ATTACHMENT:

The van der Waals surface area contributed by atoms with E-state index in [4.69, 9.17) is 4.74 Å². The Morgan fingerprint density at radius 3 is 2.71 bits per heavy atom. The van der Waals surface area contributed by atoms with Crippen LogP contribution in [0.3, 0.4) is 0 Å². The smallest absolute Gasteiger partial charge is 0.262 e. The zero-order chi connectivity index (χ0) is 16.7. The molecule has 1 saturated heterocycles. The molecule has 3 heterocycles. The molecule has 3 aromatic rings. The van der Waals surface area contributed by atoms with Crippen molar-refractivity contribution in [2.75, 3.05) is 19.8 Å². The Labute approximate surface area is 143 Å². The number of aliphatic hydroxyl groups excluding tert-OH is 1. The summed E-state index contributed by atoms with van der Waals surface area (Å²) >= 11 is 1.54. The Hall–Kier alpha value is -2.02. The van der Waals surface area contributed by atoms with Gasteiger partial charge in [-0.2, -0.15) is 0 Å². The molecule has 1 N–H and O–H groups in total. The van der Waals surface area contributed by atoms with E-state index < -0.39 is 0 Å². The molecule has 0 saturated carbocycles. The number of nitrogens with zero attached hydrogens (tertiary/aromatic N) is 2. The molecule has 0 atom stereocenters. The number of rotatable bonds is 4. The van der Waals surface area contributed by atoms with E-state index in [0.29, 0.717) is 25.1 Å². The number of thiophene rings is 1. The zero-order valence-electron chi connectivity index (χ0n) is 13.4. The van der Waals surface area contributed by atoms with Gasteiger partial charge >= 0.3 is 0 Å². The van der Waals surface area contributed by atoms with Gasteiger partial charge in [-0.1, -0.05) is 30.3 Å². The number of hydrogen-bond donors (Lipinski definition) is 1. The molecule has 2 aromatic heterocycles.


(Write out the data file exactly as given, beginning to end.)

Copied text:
The van der Waals surface area contributed by atoms with E-state index in [4.69, 9.17) is 4.74 Å². The Morgan fingerprint density at radius 3 is 2.71 bits per heavy atom. The van der Waals surface area contributed by atoms with Crippen LogP contribution in [0.3, 0.4) is 0 Å². The smallest absolute Gasteiger partial charge is 0.262 e. The zero-order chi connectivity index (χ0) is 16.7. The molecule has 1 saturated heterocycles. The molecule has 3 heterocycles. The molecule has 3 aromatic rings. The van der Waals surface area contributed by atoms with Crippen molar-refractivity contribution in [2.75, 3.05) is 19.8 Å². The Labute approximate surface area is 143 Å². The number of aliphatic hydroxyl groups excluding tert-OH is 1. The summed E-state index contributed by atoms with van der Waals surface area (Å²) >= 11 is 1.54. The Hall–Kier alpha value is -2.02. The van der Waals surface area contributed by atoms with Gasteiger partial charge in [-0.2, -0.15) is 0 Å². The molecule has 1 N–H and O–H groups in total. The van der Waals surface area contributed by atoms with E-state index < -0.39 is 0 Å². The molecule has 0 saturated carbocycles. The number of nitrogens with zero attached hydrogens (tertiary/aromatic N) is 2. The molecule has 0 atom stereocenters. The number of rotatable bonds is 4. The van der Waals surface area contributed by atoms with E-state index in [0.29, 0.717) is 25.1 Å². The number of thiophene rings is 1. The zero-order valence-electron chi connectivity index (χ0n) is 13.4. The van der Waals surface area contributed by atoms with Gasteiger partial charge >= 0.3 is 0 Å². The van der Waals surface area contributed by atoms with Gasteiger partial charge in [-0.1, -0.05) is 30.3 Å². The number of hydrogen-bond donors (Lipinski definition) is 1. The molecule has 2 aromatic heterocycles.